Posts Tagged ‘Construction Management Companies’

Tracking Labor Hours is Essential to a Construction Project’s Success

Monday, November 24th, 2014

It may be preaching to the choir, but the topic of tracking labor hours per scheduled task completions is worth repeating.

How does a construction project end up with a positive project outcome? It’s not brain surgery! Make sure that the labor hours estimated for tasks are actually being expended (and not exceeded) and that the tasks are completing by their early finish dates (Performance Based Scheduling).  You will see a project that is on time, on budget, making a profit, getting an occupancy permit, and having many other successful project outcomes.  Get in, get done, and get out!

Notice that this does NOT mean that you should start tasks prior to their early start dates. There may be instances when starting tasks early makes sense; however, if the logical relationships between activities are correct, starting tasks early will probably cause negative impacts to someone else on the job because you’ve changed the plan that everybody else anticipated following. Changing the planned approach to the project could increase costs and cause delays. Work the plan that everyone on the construction team is in agreement with, and work it to the early dates.

Likewise, with labor hours. There are times when throwing more bodies into a task or working selective overtime makes sense. That said, the estimated labor hours for each activity task exist for a reason; so you shouldn’t try to accelerate tasks without consciously considering the possible impact to the labor hours that will be spent. The estimated labor hours represent the budget for each task, and every time you go over budget you risk losing money (this includes the Owner getting exposed to change orders or claims for additional costs).

Labor hours are the primary controllable cost on a project, and knowing (on a weekly basis) where and when labor hours are being expended isn’t just good project management – it’s good business!  Your project managers and superintendents should have their finger on the pulse of “labor hours budgeted vs. labor hours expended” activity by activity.  They should be acutely aware of this on a daily basis so they can track, catch, and adjust for deviations on a weekly basis.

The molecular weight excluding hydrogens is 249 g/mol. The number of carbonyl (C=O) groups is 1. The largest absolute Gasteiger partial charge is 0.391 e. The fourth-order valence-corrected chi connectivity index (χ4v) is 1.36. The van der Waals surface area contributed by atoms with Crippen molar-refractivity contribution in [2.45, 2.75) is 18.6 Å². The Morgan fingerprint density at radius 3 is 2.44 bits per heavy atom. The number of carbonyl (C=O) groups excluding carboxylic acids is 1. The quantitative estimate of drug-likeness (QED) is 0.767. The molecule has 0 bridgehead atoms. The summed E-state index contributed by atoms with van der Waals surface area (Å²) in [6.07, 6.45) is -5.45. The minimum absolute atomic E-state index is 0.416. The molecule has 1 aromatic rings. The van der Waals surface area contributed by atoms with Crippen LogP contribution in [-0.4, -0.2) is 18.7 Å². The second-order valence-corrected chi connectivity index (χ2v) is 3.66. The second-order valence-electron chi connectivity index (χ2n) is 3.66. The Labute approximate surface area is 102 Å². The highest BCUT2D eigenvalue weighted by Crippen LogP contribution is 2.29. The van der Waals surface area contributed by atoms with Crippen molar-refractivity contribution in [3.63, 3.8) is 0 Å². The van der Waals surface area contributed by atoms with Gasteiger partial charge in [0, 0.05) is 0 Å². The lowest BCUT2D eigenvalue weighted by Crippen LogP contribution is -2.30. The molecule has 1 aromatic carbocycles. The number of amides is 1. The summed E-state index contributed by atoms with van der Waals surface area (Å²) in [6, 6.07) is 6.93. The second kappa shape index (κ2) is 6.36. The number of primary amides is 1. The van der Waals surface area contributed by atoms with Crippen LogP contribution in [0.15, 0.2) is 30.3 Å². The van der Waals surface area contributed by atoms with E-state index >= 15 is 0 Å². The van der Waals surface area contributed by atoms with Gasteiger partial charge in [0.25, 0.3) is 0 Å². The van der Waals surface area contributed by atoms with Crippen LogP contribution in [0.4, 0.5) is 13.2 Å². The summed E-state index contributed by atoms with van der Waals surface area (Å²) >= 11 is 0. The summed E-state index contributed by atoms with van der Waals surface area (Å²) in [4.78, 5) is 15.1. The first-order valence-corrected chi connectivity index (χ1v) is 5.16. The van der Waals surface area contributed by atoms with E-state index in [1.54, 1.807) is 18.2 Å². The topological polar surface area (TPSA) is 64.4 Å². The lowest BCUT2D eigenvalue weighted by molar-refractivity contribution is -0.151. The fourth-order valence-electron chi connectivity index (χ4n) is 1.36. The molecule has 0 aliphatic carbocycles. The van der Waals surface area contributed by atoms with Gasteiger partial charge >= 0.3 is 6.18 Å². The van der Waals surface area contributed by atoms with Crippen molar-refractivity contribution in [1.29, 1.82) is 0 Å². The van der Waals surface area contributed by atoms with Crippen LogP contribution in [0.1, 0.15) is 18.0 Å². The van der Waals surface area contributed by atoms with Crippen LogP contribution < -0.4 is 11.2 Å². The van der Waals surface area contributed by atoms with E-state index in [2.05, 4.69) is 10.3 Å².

If you don’t know the status of your labor hours, and if you are not prepared to work the schedule to the early dates, then you are not in control of your destiny on the project. Not controlling your project means that you won’t know if you made or lost money until it’s too late.

We tell our clients that they should be making money on purpose.   Working the plan, while controlling labor hours is a good way to do just that.  Our project management and project oversight services are the perfect, affordable tool to help your team stay on track!

s600A Labor chart2


Monday, May 19th, 2014

By: M. Tucker Elliott

19 May 2014 Part 1 of 3

There are all kinds of surprises in life, some of which people like and some of which people don’t like.  Pleasant surprises have the effect of giving us a dose of adrenaline followed by a positive experience (a nice piece of birthday cake comes to mind).  In the world of construction, even pleasant surprises represent events that were unplanned and unaccounted for in budgets or schedules and are, therefore something we want to avoid.